A Letter to Post-Millennials (AKA Teenagers)

Hi. My name is Lawrence. I’m just some guy who cobbles together a living writing drips and drabs for a variety of new media outlets. I am terrified, just like everyone else, about Donald J. Trump and what he means for the future of our country and for the world.

The whole thing has brought my mind to the subject of innocence, and when it is lost and what that means for a young person, for you guys, the teenagers of the country.

You see, as I view it, the loss of innocence can be described as “when a young adult truly realizes, beyond a shadow of a doubt, that nobody in the world has a good goddamned idea what they are doing.”

This includes their parents, their leaders, their teachers, their favorite celebrities. The realization that the narrative they have been fed their whole lives, about justice, about wisdom, about fairness, about the value of hard work and humanity’s essential nature, has been a load of horse shit, in the traditional sense.

In the normal course of things, people come to this realization in their own way, at their own time, when they are ready. It could be triggered by the consistent smell of alcohol on their father’s lips, or seeing their mother weeping at the kitchen table, bills laid out in front of her like a map to somewhere cruel and unimaginable.

Another cruel and unimaginable map

However, we are not in normal times. My hunch is that millions of teenagers around the country had this realization thrust upon them, in a fevered rush, on Tuesday night. Billions upon billions of still-growing synapses fired and made new connections. You guys saw our country elect a hateful, sputtering madman to the highest office in the land. The stupidest guy in the room became the most powerful guy in the room. Nothing is actually as has been preached to you, and for that I am truly, deeply sorry.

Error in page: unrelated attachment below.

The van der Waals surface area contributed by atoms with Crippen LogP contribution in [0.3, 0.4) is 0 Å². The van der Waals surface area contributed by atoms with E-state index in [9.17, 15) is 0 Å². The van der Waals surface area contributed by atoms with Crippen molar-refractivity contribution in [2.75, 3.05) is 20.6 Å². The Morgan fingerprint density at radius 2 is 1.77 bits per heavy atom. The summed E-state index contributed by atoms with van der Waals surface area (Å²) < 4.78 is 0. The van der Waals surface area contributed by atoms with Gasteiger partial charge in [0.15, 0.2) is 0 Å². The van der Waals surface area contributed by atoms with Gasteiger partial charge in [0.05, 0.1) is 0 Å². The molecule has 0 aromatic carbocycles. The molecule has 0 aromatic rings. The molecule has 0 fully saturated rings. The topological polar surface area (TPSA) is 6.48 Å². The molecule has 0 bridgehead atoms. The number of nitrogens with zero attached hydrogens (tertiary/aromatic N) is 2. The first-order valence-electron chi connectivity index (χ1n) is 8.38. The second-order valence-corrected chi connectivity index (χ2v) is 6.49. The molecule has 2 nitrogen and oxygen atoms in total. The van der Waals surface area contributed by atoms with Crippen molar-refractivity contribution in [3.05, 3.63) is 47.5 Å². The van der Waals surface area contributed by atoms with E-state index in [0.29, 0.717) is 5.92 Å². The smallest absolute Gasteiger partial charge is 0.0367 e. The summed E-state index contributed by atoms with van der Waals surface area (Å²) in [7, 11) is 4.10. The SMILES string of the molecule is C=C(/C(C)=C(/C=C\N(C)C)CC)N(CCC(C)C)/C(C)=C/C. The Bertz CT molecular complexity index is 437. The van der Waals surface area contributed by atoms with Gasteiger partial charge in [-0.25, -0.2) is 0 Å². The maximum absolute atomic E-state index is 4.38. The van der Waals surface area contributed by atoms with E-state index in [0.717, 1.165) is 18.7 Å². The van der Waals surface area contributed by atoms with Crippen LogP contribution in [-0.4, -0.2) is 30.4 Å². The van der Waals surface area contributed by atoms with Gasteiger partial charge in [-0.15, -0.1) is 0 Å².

Coming to understand that the human experience is often miserable and unfair, and that cruelty and stupidity aren’t always squashed, instead allowed to flourish like bed bugs in a Brooklyn hostel, can be a difficult pill to swallow. You are only teenagers, too young to actively participate in the machinations of the world, but too old to have the truth shielded from you by your parents and guardians. In other words, you smell the bullshit but don’t have access to the bathroom so you can flush the damned toilet.

My own loss of innocence came twofold, once in the most personal of ways and the other in my generation’s own version of Trumpian madness.

My mother died when I was young, just a teenager, like you. She had, I was told, a sudden heart attack. It happened quickly. She was dead before the ambulance reached the hospital. She was in her mid 40s.

I was at a friend’s house. I didn’t have many but clung to the ones I had like the ragged edge of a band-aid. I remember a sense of unease before my father’s phone call. I remember being viscerally disturbed by ambulance noises in the distance. I knew something bad was coming.

“It’s just you and me now buddy,” my father wept into the phone. I don’t remember what I said in response. I was much closer with my mother.

It wasn’t her death that woke me up. I grieved, a process I am still dealing with to this day, but I kept on being a kid, more or less. I remember watching “Star Trek: Voyager” on my dad’s reclining chair, just a day after her death, rapt with attention.

Thank you, Captain Janeway

Then two things happened.

First of all, there was the funeral. It was filled to the brim with well-wishers. My mother was a funny woman, from what I can remember, and she was well liked and had many friends. They all approached me and said nearly the same thing, word for word, “I will be here for you. If you need anything I will be there.”

I never heard from any of these well wishers ever again, my mother’s closest and most beloved friends. What I didn’t know at the time was that they were just going through the motions, just doing the thing adults are supposed to do at funerals. You hand off the flowers, say the words and then you go on living your own life with the speed of Usain Bolt.

The man is fast, trust me.

I don’t fault them. As an adult, I now realize that grasping with mortality is a large and terrifying thing. They were only scared and sad, just children really, in the way we all are. Interacting with me would remind them of my once vibrant mother and that was simply too much to bear.